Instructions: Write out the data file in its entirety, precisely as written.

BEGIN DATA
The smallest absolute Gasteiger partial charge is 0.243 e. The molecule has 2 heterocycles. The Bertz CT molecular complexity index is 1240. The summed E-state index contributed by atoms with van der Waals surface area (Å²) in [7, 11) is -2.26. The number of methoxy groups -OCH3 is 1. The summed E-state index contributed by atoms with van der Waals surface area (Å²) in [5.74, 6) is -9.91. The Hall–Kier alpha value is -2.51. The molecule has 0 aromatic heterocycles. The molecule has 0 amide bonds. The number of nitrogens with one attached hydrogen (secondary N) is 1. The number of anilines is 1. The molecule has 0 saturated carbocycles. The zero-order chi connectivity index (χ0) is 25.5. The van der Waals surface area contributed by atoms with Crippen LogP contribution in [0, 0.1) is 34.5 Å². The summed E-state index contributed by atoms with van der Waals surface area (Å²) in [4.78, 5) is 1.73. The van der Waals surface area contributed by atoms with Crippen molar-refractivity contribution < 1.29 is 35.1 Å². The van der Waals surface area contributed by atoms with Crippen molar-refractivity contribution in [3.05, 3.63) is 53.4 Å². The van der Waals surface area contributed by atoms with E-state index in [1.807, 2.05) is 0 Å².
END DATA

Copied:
The smallest absolute Gasteiger partial charge is 0.243 e. The molecule has 2 heterocycles. The Bertz CT molecular complexity index is 1240. The summed E-state index contributed by atoms with van der Waals surface area (Å²) in [7, 11) is -2.26. The number of methoxy groups -OCH3 is 1. The summed E-state index contributed by atoms with van der Waals surface area (Å²) in [5.74, 6) is -9.91. The Hall–Kier alpha value is -2.51. The molecule has 0 aromatic heterocycles. The molecule has 0 amide bonds. The number of nitrogens with one attached hydrogen (secondary N) is 1. The number of anilines is 1. The molecule has 0 saturated carbocycles. The zero-order chi connectivity index (χ0) is 25.5. The van der Waals surface area contributed by atoms with Crippen LogP contribution in [0, 0.1) is 34.5 Å². The summed E-state index contributed by atoms with van der Waals surface area (Å²) in [4.78, 5) is 1.73. The van der Waals surface area contributed by atoms with Crippen molar-refractivity contribution < 1.29 is 35.1 Å². The van der Waals surface area contributed by atoms with Crippen molar-refractivity contribution in [3.05, 3.63) is 53.4 Å². The van der Waals surface area contributed by atoms with E-state index in [1.807, 2.05) is 0 Å².